Biden announces withdrawal of Afghanistan by September 11


Washington – In search of the end of the 20-year war we saw 775,000 U.S. forces serve President Joe Biden announced on Wednesday that 2,300 people were killed and that all US troops would withdraw from Afghanistan by September 11, the 20th anniversary of the conflict-causing 9/11 attack.

“It’s time to end America’s longest war,” Biden said in a speech from the White House Treaty Office in 2001 when former President George W. Bush announced his first airstrike in Afghanistan. “”

Mr Biden said the United States has achieved its primary goal of preventing Afghanistan from remaining a base where terrorists can attack their homeland again. He said the United States must shift its focus to targeting “more dispersed and transmigrating” terrorist threats around the world.

“We provided justice to Bin Laden 10 years ago and have stayed in Afghanistan for 10 years since then,” Biden said, referring to the 2011 killing of Osama Bin Laden, a former leader of the al-Qaeda terrorist network. It was. “Since then, the reasons for staying in Afghanistan have become increasingly unclear.”

However, the withdrawal was accompanied by concerns from Biden’s allies and some US intelligence agencies that a military withdrawal could further disrupt Afghanistan.

Tuesday Intelligence Report If the United States withdraws, it gives a dark outlook on Afghan peace, and the Taliban “is likely to benefit on the battlefield, and if the coalition withdraws support, the Afghan government will struggle to keep the Taliban away.” I predicted.

More: President Biden withdraws all U.S. troops from Afghanistan by September 11 and extends Trump’s May 1 deadline

President Joe Biden unmasked the White House treaty room on Wednesday, April 14, 2021 and talked about the withdrawal of the remaining US troops from Afghanistan.

President Joe Biden unmasked the White House treaty room on Wednesday, April 14, 2021 and talked about the withdrawal of the remaining US troops from Afghanistan.

The war in Afghanistan, which tried to establish democratic rule, defeat al-Qaeda, and drive the Taliban out of power, cost the United States more than $ 2 trillion and killed more than 38,000 Afghan citizens.

Biden’s timeline will extend the prior agreement negotiated by former President Donald Trump and withdraw all troops by May 1. Instead, more than 3,000 troops still working in Afghanistan will begin returning on May 1. The US military was deployed in Afghanistan before it steadily declined in the last decade.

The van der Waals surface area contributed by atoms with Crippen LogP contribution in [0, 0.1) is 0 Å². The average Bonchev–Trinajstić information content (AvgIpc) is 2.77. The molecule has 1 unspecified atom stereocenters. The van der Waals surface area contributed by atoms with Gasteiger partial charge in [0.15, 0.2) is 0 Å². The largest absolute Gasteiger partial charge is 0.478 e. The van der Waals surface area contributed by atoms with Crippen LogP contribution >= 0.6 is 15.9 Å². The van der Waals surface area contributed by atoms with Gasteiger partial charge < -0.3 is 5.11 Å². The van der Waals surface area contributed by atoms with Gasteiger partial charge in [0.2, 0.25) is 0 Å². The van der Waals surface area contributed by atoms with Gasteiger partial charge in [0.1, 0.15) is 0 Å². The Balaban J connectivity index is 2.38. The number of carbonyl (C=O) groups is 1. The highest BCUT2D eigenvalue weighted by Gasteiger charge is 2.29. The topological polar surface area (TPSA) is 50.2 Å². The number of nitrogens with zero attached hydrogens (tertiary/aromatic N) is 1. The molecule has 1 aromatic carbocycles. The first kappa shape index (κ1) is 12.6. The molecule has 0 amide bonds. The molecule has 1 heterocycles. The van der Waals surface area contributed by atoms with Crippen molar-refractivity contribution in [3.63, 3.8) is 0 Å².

“I’m now the fourth US president to preside over the presence of the US military in Afghanistan. I’m two Republicans and two Democrats,” Biden said. “I don’t transfer this responsibility to one-fifth.”

Biden sought to counter criticism from Republicans and some Democrats. US objectives, including the recent acquisition of civil rights by Afghan women under the Taliban, can be lost if the US withdraws too soon. Trump faced a similar backlash due to his planned military departure.

“We don’t rush to the exit,” Biden said, adding that it would be done “responsibly, intentionally and safely.” He said the US military should not be used as a “negotiation chip for war parties in other countries” and called it a “recipe to keep the US military in Afghanistan indefinitely.”

“We cannot continue the cycle of expanding or expanding our military presence in Afghanistan, creating ideal conditions for withdrawal and expecting different results,” Biden said.

“When is the right time to leave?” Asked the president. “One year left? Two years left? Ten years left?”

US soldiers in the Nerku district of Wardak, Afghanistan, June 6, 2019.

US soldiers in the Nerku district of Wardak, Afghanistan, June 6, 2019.

Biden, who campaigned with a promise to end America’s “eternal war,” faced increasing pressure to meet Trump’s May 1 deadline. He thanked the American soldiers who fought for their “courage and spine” in Afghanistan and followed up his speech on a trip to Section 60 of the Arlington National Cemetery. There, he paid tribute to the soldiers who died in the war in Afghanistan.

“I’m always amazed across generations. Women and men were preparing to give their lives for their country,” Biden said.

“No, it wasn’t,” he said when asked by reporters if the decision was a difficult decision to withdraw, “it was absolutely obvious.”

His decision drew harsh warnings from politicians from both parties and garnered praise, primarily from Democrats.

Senator Lindsey Graham (RS.C.) said the withdrawal was a “disaster in progress” and “because it is so irresponsible, the Biden administration’s policies at the border look sound.” Republican Rep. Liz Cheney, whose father Dick Cheney was Vice President when the war began, called the September 11 deadline “a major publicity victory for the Taliban for al-Qaeda.”

More: Afghanistan’s withdrawal elicits a strong Capitol Hill reaction and forms some strange alliances

Washington, DC-April 14: US Senator Lindsey Graham (R-SC) responds to President Joe Biden's withdrawal from Afghanistan at the US Capitol on April 14, 2021 in Washington. , Hold the poster during the press conference.  DC. President Biden has announced that he will withdraw all troops from Afghanistan by September 11, 2021, the 20th anniversary of the terrorist attacks.